Coworking at the post office

Remo Rusca, himself from eastern Switzerland, is pleased with the current developments in Lichtensteig. VillageOffice has supported Mathias Müller in the decision-making process, offering him arguments – also on a political level – in favour of setting up a coworking space and its corresponding community. He received advice on the organisation of a pilot project, which was launched in November 2017: a handful of coworkers living in the region are initially using the post office on three half-days – for the moment free of charge, with a cash box for voluntary donations on hand.

“There’s no need for a boss, just for hosts with good people skills.”

The VillageOffice cooperative also offers itself up as a spokesperson of the coworking movement, hosting informative events, at which representatives of other outlying areas can report on their experience with coworking spaces and hubs, and help to place ads for a community manager. “Many people think we need a strict boss. But then we explain that this is exactly what we don’t need. What we do need is a host with good people skills,” explains Remo Rusca, adding: “In this way, we and our coworking partners are creating new job descriptions.” 

Coworking at the post office: the pilot project of Lichtensteig’s coworking space has been running since November 2017. Photo: John Patrick Walder
Coworking at the post office: the pilot project of Lichtensteig’s coworking space has been running since November 2017. Photo: John Patrick Walder

Feasibility studies and coaching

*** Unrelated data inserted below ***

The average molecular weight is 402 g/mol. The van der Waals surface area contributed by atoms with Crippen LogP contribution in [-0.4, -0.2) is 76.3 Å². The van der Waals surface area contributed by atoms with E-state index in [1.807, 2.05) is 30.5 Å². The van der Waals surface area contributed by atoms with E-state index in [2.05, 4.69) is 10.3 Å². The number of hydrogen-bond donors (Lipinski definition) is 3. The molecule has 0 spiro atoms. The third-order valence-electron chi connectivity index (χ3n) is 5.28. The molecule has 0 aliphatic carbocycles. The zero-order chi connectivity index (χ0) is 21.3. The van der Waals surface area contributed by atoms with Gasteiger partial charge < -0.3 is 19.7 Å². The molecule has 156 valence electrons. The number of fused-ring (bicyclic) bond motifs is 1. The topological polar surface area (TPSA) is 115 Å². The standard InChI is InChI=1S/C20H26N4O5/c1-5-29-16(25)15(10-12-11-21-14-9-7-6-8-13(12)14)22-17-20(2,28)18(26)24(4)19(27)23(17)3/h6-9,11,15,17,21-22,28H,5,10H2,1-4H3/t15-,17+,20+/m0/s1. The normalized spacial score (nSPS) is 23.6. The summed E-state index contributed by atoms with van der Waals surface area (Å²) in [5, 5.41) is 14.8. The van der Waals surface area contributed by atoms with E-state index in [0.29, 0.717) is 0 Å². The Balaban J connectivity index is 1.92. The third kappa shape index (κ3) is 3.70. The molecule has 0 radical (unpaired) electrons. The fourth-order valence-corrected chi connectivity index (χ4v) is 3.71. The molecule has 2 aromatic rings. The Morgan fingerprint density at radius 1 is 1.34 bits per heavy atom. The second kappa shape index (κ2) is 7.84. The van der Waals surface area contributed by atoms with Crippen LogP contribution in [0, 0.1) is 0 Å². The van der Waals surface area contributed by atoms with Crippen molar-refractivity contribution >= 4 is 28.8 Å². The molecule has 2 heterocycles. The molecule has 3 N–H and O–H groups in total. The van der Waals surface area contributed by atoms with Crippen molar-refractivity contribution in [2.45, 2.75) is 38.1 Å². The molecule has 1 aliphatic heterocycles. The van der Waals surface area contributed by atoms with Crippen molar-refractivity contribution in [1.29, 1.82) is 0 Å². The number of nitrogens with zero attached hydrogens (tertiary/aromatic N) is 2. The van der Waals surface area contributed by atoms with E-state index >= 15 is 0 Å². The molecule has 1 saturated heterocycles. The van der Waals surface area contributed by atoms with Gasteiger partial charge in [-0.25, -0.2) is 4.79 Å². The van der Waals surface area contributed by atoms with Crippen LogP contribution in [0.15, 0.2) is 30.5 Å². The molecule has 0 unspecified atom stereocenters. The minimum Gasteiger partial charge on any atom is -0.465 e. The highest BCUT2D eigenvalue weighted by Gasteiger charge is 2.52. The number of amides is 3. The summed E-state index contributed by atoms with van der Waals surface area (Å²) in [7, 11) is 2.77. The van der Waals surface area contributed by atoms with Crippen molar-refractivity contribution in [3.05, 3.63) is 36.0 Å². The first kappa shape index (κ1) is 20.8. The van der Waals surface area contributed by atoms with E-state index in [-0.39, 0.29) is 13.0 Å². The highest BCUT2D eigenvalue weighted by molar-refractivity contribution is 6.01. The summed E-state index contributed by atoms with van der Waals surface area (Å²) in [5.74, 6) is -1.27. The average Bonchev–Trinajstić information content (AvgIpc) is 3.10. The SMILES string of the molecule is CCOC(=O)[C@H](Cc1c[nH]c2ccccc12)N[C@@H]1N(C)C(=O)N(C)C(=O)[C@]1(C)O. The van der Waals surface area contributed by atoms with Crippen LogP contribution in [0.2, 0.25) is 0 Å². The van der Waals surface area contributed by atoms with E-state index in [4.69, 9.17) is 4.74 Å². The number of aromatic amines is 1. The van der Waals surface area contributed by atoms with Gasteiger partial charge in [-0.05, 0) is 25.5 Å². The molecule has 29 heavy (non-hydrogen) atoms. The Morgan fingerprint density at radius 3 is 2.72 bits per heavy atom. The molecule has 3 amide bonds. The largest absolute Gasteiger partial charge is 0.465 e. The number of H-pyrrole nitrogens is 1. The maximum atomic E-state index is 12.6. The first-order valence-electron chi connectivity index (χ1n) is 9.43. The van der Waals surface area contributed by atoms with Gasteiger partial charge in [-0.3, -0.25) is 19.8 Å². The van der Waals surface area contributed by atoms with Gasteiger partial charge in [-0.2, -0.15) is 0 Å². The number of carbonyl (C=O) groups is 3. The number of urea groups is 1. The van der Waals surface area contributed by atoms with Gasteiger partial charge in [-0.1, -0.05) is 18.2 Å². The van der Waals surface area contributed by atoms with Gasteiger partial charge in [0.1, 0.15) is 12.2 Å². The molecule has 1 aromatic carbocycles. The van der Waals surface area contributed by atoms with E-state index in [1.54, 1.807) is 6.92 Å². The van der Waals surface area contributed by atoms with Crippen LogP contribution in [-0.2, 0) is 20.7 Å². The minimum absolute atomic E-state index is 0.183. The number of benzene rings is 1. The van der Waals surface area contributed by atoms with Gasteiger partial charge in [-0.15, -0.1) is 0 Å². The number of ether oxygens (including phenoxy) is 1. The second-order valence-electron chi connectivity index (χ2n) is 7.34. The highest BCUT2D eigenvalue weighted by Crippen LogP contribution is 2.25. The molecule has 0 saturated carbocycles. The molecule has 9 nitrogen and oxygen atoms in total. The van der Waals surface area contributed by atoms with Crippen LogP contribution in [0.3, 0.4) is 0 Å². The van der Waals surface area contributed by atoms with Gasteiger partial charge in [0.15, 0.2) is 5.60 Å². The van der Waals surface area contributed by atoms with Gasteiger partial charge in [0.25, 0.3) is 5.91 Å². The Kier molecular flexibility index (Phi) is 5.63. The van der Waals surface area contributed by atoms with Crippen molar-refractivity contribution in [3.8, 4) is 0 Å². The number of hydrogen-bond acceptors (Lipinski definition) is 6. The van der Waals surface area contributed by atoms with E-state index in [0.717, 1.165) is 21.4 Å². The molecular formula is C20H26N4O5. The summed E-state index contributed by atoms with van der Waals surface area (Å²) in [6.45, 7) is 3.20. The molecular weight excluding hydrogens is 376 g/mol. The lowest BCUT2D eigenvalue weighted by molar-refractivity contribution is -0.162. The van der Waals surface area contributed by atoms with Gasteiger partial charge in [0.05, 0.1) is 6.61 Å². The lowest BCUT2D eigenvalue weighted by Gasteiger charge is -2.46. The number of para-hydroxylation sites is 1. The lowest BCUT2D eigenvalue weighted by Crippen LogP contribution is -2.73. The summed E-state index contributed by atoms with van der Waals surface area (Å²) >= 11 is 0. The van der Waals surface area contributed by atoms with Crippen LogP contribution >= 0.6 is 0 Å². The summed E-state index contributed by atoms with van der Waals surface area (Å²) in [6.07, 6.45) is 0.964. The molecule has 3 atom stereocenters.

His expertise and that of other VillageOffice partners are currently not just highly sought after in Lichtensteig: many groups and representatives that deal with federally supported NRP (New Regional Policy) projects and are searching for innovative, entrepreneurial initiatives, are seeking out the young company for feasibility studies and coaching. 

As a first step, VillageOffice is examining whether the success factors for a coworking movement are in place, for example in Konolfingen and Schwarzenburg for the Bern-Mittelland regional conference, but also in the municipalities of Bischofszell, Münchwilen, Erlen, Sulgen, Zihlschlacht-Sitterdorf and Romanshorn in Thurgau, as well as in the regional planning groups Frauenfeld (e.g. Pfyn) and Oberthurgau. This means: by questioning opinion leaders and involving the public, VillageOffice is analysing whether there are suitable venues and people willing to use and set up a coworking space. Equally important: supporting factors such as a day-care centre, a meeting place for all generations, as well as services. Once the prerequisites are met and a coworking space is planned, coaching in community building follows. “The focus is on why,” explains Rusca. “Simply making workspace available is not enough. Participants must be clear in what they wish to achieve – including how they wish to emotionally connect with people in and around the community.”

For Mathias Müller, the long-term goal is clear: he wants to offer his citizens – in a way that makes sense – a place to work in the place where they have their emotional roots. The unconventional mayor knows what he’s talking about. At lunchtime, he walks home to his wife and two small children. Why commute when you can work where you live?